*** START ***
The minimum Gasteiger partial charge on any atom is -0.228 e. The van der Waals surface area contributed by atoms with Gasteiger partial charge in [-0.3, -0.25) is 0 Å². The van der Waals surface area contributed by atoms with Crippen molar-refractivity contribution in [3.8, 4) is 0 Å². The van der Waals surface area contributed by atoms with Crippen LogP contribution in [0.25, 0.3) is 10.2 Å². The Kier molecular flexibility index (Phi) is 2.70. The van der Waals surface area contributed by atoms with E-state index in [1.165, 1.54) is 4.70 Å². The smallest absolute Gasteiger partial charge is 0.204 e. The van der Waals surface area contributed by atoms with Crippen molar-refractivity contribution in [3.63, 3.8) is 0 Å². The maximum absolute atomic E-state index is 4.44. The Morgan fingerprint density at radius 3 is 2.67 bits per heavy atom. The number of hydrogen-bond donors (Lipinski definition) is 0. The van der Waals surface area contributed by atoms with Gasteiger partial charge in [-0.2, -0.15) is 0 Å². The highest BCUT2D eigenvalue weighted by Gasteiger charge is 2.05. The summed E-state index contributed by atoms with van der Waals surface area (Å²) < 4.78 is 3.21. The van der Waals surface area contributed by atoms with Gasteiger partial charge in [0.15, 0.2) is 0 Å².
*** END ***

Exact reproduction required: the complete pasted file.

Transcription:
The minimum Gasteiger partial charge on any atom is -0.228 e. The van der Waals surface area contributed by atoms with Gasteiger partial charge in [-0.3, -0.25) is 0 Å². The van der Waals surface area contributed by atoms with Crippen molar-refractivity contribution in [3.8, 4) is 0 Å². The van der Waals surface area contributed by atoms with Crippen LogP contribution in [0.25, 0.3) is 10.2 Å². The Kier molecular flexibility index (Phi) is 2.70. The van der Waals surface area contributed by atoms with E-state index in [1.165, 1.54) is 4.70 Å². The smallest absolute Gasteiger partial charge is 0.204 e. The van der Waals surface area contributed by atoms with Crippen molar-refractivity contribution in [3.63, 3.8) is 0 Å². The maximum absolute atomic E-state index is 4.44. The Morgan fingerprint density at radius 3 is 2.67 bits per heavy atom. The number of hydrogen-bond donors (Lipinski definition) is 0. The van der Waals surface area contributed by atoms with Gasteiger partial charge in [-0.2, -0.15) is 0 Å². The highest BCUT2D eigenvalue weighted by Gasteiger charge is 2.05. The summed E-state index contributed by atoms with van der Waals surface area (Å²) < 4.78 is 3.21. The van der Waals surface area contributed by atoms with Gasteiger partial charge in [0.15, 0.2) is 0 Å².